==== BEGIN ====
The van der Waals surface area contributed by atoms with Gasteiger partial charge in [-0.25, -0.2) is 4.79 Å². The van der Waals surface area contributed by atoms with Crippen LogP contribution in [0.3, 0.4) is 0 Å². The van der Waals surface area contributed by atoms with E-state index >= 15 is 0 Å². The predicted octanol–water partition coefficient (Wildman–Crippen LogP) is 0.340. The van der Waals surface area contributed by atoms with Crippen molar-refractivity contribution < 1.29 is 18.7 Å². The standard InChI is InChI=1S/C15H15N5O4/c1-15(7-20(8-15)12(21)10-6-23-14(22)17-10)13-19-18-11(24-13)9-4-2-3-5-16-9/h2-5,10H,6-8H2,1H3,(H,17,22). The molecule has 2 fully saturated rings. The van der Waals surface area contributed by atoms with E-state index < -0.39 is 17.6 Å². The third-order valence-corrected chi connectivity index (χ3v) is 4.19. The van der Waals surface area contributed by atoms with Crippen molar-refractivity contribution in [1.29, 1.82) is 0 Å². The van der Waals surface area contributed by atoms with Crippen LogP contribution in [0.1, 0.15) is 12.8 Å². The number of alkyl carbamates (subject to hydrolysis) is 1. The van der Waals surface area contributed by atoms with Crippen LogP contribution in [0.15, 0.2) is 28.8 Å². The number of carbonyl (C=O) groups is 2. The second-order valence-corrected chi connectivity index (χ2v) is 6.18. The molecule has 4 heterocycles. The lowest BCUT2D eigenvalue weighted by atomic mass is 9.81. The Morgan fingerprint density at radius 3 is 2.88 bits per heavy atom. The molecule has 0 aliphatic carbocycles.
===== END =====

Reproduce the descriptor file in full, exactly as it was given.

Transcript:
The van der Waals surface area contributed by atoms with Gasteiger partial charge in [-0.25, -0.2) is 4.79 Å². The van der Waals surface area contributed by atoms with Crippen LogP contribution in [0.3, 0.4) is 0 Å². The van der Waals surface area contributed by atoms with E-state index >= 15 is 0 Å². The predicted octanol–water partition coefficient (Wildman–Crippen LogP) is 0.340. The van der Waals surface area contributed by atoms with Crippen molar-refractivity contribution < 1.29 is 18.7 Å². The standard InChI is InChI=1S/C15H15N5O4/c1-15(7-20(8-15)12(21)10-6-23-14(22)17-10)13-19-18-11(24-13)9-4-2-3-5-16-9/h2-5,10H,6-8H2,1H3,(H,17,22). The molecule has 2 fully saturated rings. The van der Waals surface area contributed by atoms with E-state index < -0.39 is 17.6 Å². The third-order valence-corrected chi connectivity index (χ3v) is 4.19. The van der Waals surface area contributed by atoms with Crippen molar-refractivity contribution in [1.29, 1.82) is 0 Å². The van der Waals surface area contributed by atoms with Crippen LogP contribution in [0.1, 0.15) is 12.8 Å². The number of alkyl carbamates (subject to hydrolysis) is 1. The van der Waals surface area contributed by atoms with Crippen LogP contribution in [0.15, 0.2) is 28.8 Å². The number of carbonyl (C=O) groups is 2. The second-order valence-corrected chi connectivity index (χ2v) is 6.18. The molecule has 4 heterocycles. The lowest BCUT2D eigenvalue weighted by atomic mass is 9.81. The Morgan fingerprint density at radius 3 is 2.88 bits per heavy atom. The molecule has 0 aliphatic carbocycles.